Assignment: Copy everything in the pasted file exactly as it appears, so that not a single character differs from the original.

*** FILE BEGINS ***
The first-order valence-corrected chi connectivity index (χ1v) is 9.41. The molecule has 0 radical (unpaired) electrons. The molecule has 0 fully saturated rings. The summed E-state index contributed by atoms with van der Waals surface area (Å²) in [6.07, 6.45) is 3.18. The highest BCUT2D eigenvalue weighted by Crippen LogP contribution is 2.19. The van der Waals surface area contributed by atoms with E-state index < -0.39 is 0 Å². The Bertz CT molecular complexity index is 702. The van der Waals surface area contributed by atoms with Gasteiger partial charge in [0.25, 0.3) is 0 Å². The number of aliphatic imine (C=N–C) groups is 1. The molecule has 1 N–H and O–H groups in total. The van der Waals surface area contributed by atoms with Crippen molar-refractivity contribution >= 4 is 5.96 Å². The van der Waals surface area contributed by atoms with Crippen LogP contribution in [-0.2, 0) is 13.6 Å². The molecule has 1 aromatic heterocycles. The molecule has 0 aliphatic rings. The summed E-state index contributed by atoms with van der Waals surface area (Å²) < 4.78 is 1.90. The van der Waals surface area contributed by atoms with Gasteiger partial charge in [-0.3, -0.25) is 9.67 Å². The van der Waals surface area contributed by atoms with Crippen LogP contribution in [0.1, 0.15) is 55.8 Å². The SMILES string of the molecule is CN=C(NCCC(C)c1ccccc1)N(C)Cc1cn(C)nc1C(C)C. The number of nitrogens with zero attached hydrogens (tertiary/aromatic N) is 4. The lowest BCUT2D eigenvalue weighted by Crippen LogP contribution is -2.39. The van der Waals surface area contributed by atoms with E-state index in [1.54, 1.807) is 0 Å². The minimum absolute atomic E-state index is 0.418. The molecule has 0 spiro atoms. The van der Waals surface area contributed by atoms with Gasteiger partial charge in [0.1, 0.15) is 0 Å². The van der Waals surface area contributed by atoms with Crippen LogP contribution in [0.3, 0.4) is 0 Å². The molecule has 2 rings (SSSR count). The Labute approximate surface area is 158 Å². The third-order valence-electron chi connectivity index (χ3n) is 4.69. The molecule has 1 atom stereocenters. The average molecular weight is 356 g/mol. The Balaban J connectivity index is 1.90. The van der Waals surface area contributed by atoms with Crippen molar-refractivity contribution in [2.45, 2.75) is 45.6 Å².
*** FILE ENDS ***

The first-order valence-corrected chi connectivity index (χ1v) is 9.41. The molecule has 0 radical (unpaired) electrons. The molecule has 0 fully saturated rings. The summed E-state index contributed by atoms with van der Waals surface area (Å²) in [6.07, 6.45) is 3.18. The highest BCUT2D eigenvalue weighted by Crippen LogP contribution is 2.19. The van der Waals surface area contributed by atoms with E-state index < -0.39 is 0 Å². The Bertz CT molecular complexity index is 702. The van der Waals surface area contributed by atoms with Gasteiger partial charge in [0.25, 0.3) is 0 Å². The number of aliphatic imine (C=N–C) groups is 1. The molecule has 1 N–H and O–H groups in total. The van der Waals surface area contributed by atoms with Crippen molar-refractivity contribution >= 4 is 5.96 Å². The van der Waals surface area contributed by atoms with Crippen LogP contribution in [-0.2, 0) is 13.6 Å². The molecule has 1 aromatic heterocycles. The molecule has 0 aliphatic rings. The summed E-state index contributed by atoms with van der Waals surface area (Å²) < 4.78 is 1.90. The van der Waals surface area contributed by atoms with Gasteiger partial charge in [-0.3, -0.25) is 9.67 Å². The van der Waals surface area contributed by atoms with Crippen LogP contribution in [0.1, 0.15) is 55.8 Å². The SMILES string of the molecule is CN=C(NCCC(C)c1ccccc1)N(C)Cc1cn(C)nc1C(C)C. The number of nitrogens with zero attached hydrogens (tertiary/aromatic N) is 4. The lowest BCUT2D eigenvalue weighted by Crippen LogP contribution is -2.39. The van der Waals surface area contributed by atoms with E-state index in [1.54, 1.807) is 0 Å². The minimum absolute atomic E-state index is 0.418. The molecule has 0 spiro atoms. The van der Waals surface area contributed by atoms with Gasteiger partial charge in [0.1, 0.15) is 0 Å². The van der Waals surface area contributed by atoms with Crippen LogP contribution in [0.3, 0.4) is 0 Å². The molecule has 2 rings (SSSR count). The Labute approximate surface area is 158 Å². The third-order valence-electron chi connectivity index (χ3n) is 4.69. The molecule has 1 atom stereocenters. The average molecular weight is 356 g/mol. The Balaban J connectivity index is 1.90. The van der Waals surface area contributed by atoms with Crippen molar-refractivity contribution in [2.45, 2.75) is 45.6 Å².